What are the red flags that I mistyped myself?
1: Being defensive when others question your type.
If someone questions your type and hits a sore spot, it is a glaring beacon that you know something is not quite ‘right’ about the type you’ve decided you are, but anyone else pointing that out activates your emotional center and makes you defensive. If you absolutely refuse to listen to any rational arguments for another type, resort to name-calling / mockery of the other person, and deny external evidence, you may as well hang out a shingle that screams ‘I’m not this type.’ Real people of a type can explain why they are that type, cognitively, and are not threatened by other people thinking they are a different type, because it does not threaten their ‘insecure’ ego about being that type. They know that their flaws match up with the poor behaviors of their type’s inferior functions.
2: Having to make a ton of excuses to justify yourself as a type.
If you assert that you are a type, and then have to add “but…” followed by a long list of things you do not do which are problems and strengths within that type, there’s a good chance you are not that type, because most of the types have similar problems they struggle with, related to lower functions. Even if you have developed your stack out of order, or are prone to loops / inferior grips, your functions should interact in certain ways and you will have blind spots. Typing yourself demands total honesty about what is hard for you (and what is not), what you can articulate (and cannot), and where your flaws lie. If you assert yourself as a type, and then routinely deny that you think in that way, or say that you are really “much more sensitive/logical than that,” you’re probably not a super-developed person of that type, but a different type.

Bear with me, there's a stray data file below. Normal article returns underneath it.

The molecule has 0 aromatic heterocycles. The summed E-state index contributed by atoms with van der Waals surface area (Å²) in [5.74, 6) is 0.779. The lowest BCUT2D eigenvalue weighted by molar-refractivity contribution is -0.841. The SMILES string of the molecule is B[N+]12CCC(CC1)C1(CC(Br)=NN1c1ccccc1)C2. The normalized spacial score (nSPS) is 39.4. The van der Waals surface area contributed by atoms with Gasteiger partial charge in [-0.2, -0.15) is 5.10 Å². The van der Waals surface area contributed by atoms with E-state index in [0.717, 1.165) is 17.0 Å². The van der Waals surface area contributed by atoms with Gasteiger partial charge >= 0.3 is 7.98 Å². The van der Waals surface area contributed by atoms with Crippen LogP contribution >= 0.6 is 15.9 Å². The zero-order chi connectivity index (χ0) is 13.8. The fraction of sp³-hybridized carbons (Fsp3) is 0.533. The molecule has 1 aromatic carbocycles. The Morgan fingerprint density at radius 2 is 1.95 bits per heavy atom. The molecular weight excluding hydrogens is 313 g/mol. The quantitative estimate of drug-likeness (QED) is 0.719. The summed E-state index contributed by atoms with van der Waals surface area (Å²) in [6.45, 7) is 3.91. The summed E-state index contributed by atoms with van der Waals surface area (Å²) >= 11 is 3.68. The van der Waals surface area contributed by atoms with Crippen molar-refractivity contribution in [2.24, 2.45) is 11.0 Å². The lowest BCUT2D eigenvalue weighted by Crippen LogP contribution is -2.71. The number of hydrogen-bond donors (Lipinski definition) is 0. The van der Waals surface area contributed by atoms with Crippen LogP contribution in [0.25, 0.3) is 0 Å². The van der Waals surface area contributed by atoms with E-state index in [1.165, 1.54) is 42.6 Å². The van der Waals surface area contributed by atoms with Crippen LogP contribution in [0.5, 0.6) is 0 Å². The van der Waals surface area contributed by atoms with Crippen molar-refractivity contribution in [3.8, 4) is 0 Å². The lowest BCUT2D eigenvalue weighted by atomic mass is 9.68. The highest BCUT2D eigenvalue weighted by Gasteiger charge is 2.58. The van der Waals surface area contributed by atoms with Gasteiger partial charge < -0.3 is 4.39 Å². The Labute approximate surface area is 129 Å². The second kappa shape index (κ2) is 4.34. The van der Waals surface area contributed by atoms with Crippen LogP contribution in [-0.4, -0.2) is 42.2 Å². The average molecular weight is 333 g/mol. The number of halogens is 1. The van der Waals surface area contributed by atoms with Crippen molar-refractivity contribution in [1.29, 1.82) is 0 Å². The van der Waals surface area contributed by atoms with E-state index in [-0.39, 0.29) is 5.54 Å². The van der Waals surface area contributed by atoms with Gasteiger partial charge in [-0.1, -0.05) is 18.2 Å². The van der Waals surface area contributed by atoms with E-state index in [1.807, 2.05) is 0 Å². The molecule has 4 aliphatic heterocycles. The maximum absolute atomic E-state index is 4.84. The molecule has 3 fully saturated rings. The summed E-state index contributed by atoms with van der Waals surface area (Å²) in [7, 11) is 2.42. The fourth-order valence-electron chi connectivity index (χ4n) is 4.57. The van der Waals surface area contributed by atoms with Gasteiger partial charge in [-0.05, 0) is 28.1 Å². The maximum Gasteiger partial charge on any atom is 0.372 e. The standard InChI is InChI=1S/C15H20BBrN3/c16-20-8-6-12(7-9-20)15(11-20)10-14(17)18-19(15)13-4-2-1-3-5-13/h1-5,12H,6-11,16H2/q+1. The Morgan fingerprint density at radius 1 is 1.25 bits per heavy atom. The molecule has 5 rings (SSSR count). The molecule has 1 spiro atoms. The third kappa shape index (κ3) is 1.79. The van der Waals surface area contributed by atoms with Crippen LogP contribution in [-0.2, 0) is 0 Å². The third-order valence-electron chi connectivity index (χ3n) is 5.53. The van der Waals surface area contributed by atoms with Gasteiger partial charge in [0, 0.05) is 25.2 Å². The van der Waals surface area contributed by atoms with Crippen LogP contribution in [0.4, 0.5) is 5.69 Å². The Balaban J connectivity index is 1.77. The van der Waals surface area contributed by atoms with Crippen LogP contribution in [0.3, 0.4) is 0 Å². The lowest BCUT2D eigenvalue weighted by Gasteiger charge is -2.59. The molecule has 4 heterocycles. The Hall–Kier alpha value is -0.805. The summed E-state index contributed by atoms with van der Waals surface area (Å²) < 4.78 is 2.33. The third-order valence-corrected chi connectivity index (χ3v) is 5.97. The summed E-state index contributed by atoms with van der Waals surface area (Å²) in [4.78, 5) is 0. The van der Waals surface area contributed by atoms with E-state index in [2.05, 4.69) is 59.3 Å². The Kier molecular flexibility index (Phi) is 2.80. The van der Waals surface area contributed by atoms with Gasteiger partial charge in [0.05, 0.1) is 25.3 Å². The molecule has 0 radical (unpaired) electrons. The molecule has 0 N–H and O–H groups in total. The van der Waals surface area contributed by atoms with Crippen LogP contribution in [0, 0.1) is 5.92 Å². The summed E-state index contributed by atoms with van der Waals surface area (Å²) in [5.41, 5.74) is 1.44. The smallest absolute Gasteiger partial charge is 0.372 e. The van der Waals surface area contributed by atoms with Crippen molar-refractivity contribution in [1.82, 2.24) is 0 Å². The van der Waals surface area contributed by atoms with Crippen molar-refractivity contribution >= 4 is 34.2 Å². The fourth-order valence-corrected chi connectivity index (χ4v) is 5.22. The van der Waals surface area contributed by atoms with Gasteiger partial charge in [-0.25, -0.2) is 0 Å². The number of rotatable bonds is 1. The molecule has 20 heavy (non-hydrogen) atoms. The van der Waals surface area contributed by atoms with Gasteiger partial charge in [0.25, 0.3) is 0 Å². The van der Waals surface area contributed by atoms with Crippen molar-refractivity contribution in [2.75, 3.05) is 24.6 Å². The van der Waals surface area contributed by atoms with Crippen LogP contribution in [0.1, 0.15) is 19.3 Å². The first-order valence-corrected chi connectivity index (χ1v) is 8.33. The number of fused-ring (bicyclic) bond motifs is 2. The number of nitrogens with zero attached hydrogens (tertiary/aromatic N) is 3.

3: When you have type bias going on and would hate to admit you are a different type.
This is tied to ego, and ego can override actual evidence if you live in denial of who you are, how you internalize information, how you get what you want, and what are the issues you have to overcome in order to mature your type. Either you are a thinker, or you want to be one, so you cling to it as a shield through which to hide behind, so the world cannot touch you; while actually being super sensitive, easily hurt, and fearful when someone slams your logic as not being that ‘great.’ Either you are a feeler, or you want to be one, despite having little understanding of anyone’s emotions (or your own) and feeling very insecure when others target you on an emotional level. Either you are an intuitive, whose sore spot is their inability to be ‘realistic’ or a sensor who must admit that they cannot follow intense abstract concepts for 6 hours straight.
4. You took an online test, read a vague online profile, and assumed it is correct.
You did no research. You did very little intense internal analyzing. You did not think about your core strengths and weaknesses, and learn enough information about cognition to identify negative inferior behaviors in yourself and match them to a type. You took a quick online test, thought what it said sounded good, and now wear it as a banner of pride on the internet, while not knowing how this type reacts under stress or conflict, or where its flaws are, or how the psychology behind these cognitive behaviors explains your behavior.